HomeOpinion & AnalysisSundayView: ‘21st Century media, new media, new barriers’

SundayView: ‘21st Century media, new media, new barriers’

For these reasons, the United States has partnered with Unesco to host the official global commemoration of World Press Freedom Day in the US for the first time.

Zimbabwe has seen some real progress for press freedom in the print media sector with new players receiving permits and entering the market.

Zimbabwean media consumers can now choose from seven different daily newspapers, each striving to make its mark in a dramatically more competitive print market.  This is good for the average citizen, who can now choose, compare and contrast among print news sources.

However, these developments stand out in an environment that is still dominated by legal restrictions on media reporting and a closed, ideological broadcasting sector monopolised by one political party.  The mobile telecommunications sector offers consumers an exciting new alternative as it starts to open access to the internet via cellphones.

One can easily see that Zimbabwe will follow South Africa’s lead in rapidly developing an active online community and media environment.  Due to the lack of innovation and modernisation in the broadcast sector, online media is playing a more and more critical role as an information source and debate platform for engaged Zimbabweans.

The theme for this year’s World Press Freedom Day, “21st Century Media, New Media, New Barriers”, is very apt in Zimbabwe and across the continent of Africa.  The world has witnessed dramatic change recently thanks to social media users and followers in the Middle East and North Africa.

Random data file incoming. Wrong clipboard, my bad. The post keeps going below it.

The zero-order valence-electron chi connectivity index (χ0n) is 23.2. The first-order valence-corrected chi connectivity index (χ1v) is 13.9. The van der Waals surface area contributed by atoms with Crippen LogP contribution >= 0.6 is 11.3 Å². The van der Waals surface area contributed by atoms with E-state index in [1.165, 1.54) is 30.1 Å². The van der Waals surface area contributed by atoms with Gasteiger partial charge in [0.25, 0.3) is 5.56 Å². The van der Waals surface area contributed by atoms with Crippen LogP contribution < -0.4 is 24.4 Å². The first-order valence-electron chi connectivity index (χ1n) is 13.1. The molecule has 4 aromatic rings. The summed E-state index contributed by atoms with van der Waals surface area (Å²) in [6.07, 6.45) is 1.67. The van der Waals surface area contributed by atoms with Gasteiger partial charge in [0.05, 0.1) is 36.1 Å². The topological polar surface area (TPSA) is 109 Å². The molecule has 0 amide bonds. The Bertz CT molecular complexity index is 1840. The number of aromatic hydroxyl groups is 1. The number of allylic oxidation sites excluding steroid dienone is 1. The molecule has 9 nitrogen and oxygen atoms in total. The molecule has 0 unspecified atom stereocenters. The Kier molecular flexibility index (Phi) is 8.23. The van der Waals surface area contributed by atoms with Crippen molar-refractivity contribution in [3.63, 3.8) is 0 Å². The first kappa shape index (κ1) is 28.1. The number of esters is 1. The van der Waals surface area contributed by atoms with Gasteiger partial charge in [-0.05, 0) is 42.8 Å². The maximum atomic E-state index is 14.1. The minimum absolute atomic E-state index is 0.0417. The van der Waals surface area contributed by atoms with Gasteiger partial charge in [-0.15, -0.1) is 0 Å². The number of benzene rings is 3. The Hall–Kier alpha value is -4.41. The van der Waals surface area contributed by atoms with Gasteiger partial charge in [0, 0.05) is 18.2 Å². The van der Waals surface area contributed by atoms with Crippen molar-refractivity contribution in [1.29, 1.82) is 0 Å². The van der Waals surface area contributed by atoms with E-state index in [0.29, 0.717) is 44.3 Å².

In many countries in the region — including Tunisia, Egypt, Libya, Yemen, and Syria — the internet is serving as a catalyst for journalists, activities, and citizens alike to connect with each other and share their stories and call for change with the world.

The internet is the global gate which has amplified demands for freedom of expression, facilitated vibrant and open discussions on a wide range of topics and connected citizens with each other around the world. Indeed, access to information has been profoundly altered with the arrival of the digital age.

In this new public space crowded with news and chatter, journalists play an essential role in searching for truth, analysing trends, maintaining credibility and providing reports to serve the public good.

Undoubtedly, the arrival of the digital age — the evolution of the internet, the emergence of new forms of media and the rise of online social networks — has sparked debate as to what it means to be a journalist, what role bloggers play, and what the effect of a blurring of lines between citizen journalists and professionals will be on the media of today and tomorrow.

Zimbabwe, and indeed the world, is facing a critical transformative moment in its history. Around the world people are calling out for freedom, transparency, and self-determination. New digital tools are supporting this cause in a way that is faster and more widespread than ever before, and journalists are playing a central role in this effort.

Unfortunately, many of them have been killed or injured as they’ve sought to report on the grave challenges facing our world today. It is up to each of us to honour their legacy and do all we can —  both virtually and in reality — to support press freedom as a fundamental right to be enjoyed by everyone, everywhere.

Charles Ray is the US Ambassador, in Harare.

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